Retirement Rage

Why do employees file lawsuits over their 401(k) plans? Extended blackout periods, perceived conflicts of interest -- or maybe they're just mad at the markets. Here's how to keep your company in the clear.

For at least another few weeks, Ellen Vinck will be worrying.

The vice president of risk management and benefits for United States Marine Repair blames the 22-day blackout of the company’s 401(k) plan. Until April 17, when plan participants are scheduled to regain access to their accounts, worst-case scenarios are likely to trouble Vinck’s days — and nights.

What if, for instance, a flu epidemic sidelines the two people assigned to move the plan’s data from its existing recordkeeper to The Vanguard Group, its new full-service provider?

That could throw a monkey wrench into the schedule. If the company doesn’t meet its deadline, frets Vinck, “all those people couldn’t transfer funds.” Employee investments and corporate credibility could suffer — and United States Marine just might find itself on the receiving end of a lawsuit.

Like many other executives involved in managing 401(k)s, Vinck is still haunted by the specter of Enron. The fear is that a misstep involving retirement plan policies or procedures — especially those concerned with investment — will spawn a lawsuit by angry employees. Remember that the ill-fated energy trading company invoked a blackout period for its 401(k) plan in October and November of 2001, just as the company’s accounting problems were starting to emerge.

Recall also that Enron 401(k) portfolios were stuffed with company stock when the company locked down its plan to change recordkeepers. The prospect of thousands of pensioners unable to manage their accounts — just as Enron stock was poised for a dive — helped fuel a congressional inquiry and a whopping class-action suit filed under the Employee Retirement Income Security Act of 1974 (ERISA).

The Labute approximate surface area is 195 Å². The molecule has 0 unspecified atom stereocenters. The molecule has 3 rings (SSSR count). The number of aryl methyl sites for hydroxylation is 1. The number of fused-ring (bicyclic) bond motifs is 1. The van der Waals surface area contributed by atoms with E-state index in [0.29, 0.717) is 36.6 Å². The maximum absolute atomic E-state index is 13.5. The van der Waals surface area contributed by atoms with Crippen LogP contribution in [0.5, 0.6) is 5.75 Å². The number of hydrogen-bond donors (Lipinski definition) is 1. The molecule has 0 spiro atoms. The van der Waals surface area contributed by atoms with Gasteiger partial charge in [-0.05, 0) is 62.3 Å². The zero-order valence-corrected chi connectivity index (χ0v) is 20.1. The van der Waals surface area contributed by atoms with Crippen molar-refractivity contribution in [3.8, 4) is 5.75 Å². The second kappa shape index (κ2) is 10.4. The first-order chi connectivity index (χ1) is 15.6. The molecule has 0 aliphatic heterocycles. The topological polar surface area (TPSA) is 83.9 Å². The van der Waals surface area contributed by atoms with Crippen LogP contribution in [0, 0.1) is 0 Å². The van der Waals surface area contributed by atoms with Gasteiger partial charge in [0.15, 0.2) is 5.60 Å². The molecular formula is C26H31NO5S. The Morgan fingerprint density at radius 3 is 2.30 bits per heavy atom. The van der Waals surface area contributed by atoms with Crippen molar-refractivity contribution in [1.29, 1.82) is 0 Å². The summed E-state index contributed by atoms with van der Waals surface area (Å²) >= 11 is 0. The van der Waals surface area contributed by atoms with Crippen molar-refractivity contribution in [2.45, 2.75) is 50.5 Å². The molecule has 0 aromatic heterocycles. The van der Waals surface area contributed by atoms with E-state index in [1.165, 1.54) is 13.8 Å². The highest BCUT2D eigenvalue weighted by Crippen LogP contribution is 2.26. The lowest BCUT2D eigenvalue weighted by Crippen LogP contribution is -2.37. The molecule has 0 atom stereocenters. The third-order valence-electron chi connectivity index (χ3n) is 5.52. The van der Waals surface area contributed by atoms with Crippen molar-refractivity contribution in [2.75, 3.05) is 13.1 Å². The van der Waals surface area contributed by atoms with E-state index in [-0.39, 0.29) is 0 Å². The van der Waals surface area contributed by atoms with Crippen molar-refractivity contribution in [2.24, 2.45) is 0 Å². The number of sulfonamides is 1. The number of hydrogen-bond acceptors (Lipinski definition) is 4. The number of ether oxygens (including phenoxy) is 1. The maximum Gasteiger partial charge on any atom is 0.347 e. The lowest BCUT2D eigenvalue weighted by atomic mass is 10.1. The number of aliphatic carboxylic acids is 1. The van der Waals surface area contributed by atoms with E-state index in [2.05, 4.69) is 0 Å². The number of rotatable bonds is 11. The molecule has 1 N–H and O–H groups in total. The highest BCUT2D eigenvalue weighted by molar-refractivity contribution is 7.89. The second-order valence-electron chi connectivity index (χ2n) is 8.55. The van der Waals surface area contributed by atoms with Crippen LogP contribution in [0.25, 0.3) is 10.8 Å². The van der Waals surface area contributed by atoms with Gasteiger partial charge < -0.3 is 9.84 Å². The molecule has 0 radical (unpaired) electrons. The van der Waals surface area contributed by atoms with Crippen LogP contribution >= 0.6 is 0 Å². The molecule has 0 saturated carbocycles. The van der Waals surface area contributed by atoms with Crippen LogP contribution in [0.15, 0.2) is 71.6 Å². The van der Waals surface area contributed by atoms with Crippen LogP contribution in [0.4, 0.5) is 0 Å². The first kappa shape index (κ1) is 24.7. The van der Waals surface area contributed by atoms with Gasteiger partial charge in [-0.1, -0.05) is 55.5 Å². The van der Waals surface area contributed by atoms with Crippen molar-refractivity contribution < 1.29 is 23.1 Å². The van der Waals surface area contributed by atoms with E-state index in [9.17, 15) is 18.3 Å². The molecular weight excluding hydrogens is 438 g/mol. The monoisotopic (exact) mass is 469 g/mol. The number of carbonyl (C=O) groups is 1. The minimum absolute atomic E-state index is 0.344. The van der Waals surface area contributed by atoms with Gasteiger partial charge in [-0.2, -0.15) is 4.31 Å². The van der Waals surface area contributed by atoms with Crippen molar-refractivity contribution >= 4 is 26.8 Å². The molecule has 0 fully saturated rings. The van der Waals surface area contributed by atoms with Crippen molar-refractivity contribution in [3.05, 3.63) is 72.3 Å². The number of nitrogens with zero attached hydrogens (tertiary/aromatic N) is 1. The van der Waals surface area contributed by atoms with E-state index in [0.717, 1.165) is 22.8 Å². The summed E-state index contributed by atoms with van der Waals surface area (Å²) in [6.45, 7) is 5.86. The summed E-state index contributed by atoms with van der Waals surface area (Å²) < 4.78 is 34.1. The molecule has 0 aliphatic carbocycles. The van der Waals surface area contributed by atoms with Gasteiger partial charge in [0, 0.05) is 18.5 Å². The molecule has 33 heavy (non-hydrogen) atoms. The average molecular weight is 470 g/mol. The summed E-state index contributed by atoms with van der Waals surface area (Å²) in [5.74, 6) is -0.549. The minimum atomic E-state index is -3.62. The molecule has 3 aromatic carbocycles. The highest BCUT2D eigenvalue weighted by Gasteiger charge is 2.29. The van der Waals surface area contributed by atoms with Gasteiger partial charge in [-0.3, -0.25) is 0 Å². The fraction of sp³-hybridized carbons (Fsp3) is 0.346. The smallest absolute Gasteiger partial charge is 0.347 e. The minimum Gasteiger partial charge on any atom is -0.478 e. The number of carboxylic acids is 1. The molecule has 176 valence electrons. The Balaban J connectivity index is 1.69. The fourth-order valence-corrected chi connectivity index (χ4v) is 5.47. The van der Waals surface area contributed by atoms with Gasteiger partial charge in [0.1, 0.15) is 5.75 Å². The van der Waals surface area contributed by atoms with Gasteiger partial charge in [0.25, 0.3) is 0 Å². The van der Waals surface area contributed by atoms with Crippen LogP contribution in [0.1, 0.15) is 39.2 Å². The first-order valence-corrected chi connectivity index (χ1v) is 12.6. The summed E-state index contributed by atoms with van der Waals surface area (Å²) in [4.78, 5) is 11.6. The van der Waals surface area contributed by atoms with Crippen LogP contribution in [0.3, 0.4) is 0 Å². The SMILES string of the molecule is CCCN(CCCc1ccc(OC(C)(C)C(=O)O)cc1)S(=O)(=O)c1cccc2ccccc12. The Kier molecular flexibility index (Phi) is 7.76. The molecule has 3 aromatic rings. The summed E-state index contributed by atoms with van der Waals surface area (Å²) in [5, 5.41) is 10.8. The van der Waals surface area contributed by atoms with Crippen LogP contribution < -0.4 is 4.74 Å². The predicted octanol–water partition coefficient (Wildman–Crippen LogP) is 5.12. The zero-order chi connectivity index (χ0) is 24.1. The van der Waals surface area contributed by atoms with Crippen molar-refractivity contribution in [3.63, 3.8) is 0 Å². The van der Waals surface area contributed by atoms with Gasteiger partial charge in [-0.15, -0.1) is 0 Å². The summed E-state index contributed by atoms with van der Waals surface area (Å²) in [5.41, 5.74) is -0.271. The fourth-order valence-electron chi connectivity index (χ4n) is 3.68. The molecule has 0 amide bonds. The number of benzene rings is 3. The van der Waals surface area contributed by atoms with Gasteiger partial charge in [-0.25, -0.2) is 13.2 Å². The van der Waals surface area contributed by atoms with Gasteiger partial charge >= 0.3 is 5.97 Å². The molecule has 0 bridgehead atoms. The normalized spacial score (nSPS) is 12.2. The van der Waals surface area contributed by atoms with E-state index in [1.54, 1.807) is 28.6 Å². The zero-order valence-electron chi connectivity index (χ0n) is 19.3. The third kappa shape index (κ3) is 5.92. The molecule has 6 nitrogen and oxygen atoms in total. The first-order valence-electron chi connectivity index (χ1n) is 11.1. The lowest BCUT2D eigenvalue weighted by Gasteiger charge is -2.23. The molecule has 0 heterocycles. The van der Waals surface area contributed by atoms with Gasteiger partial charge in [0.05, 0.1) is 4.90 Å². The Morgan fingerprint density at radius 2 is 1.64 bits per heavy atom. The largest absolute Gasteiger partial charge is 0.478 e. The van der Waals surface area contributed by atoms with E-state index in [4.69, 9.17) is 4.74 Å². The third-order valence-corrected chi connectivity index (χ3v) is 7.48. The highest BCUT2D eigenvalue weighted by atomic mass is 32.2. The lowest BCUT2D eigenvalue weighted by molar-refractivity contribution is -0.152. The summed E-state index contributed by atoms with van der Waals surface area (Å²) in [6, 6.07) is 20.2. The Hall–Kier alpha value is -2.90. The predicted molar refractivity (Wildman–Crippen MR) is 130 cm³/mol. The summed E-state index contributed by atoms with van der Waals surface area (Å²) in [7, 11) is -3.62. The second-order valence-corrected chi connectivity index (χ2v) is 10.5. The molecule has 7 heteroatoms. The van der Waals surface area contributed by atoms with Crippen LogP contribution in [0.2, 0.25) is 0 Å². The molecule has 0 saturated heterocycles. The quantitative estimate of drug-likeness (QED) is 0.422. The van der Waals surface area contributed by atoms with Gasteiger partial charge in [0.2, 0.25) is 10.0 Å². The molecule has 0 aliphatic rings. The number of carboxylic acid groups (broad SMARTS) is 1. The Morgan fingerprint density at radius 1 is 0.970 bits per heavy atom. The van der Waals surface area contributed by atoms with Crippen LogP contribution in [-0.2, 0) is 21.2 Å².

The most prominent 401(k) lawsuits have involved public companies. Typically, participants charge executives with holding back information — such as an expected drop in the share price — that could have made a difference in plan investments. But the sense of peril seems to have spread to smaller, nonpublic employers, too. Even businesses like United States Marine Repair, which doesn’t offer company stock as a 401(k) investment option, could be shouldering fiduciary liabilities, some risk managers feel. With the economy in a sustained tailspin, any curb on the ability of employees to cut their losses might become grounds for a complaint.

United States Marine has done its best to lay the groundwork for a smooth change of providers. The company, a defense contracting subsidiary of publicly held United Defense Industries, delivered notice of the plan’s lockdown to all its 401(k) beneficiaries two months in advance — a month earlier than required under the blackout provisions of the Sarbanes-Oxley Act.

Giving people that extra lead time was a challenge, notes Vinck. Since many of the company’s employees work aboard U.S. Navy ships and installations at the company’s six domestic facilities, they weren’t all that easy to reach. To make sure that employees got the blackout notices, plan administrators conveyed the message via E-mail and in-person meetings as well as on paper. They also made sure that it was translated for the company’s many Hispanic employees.

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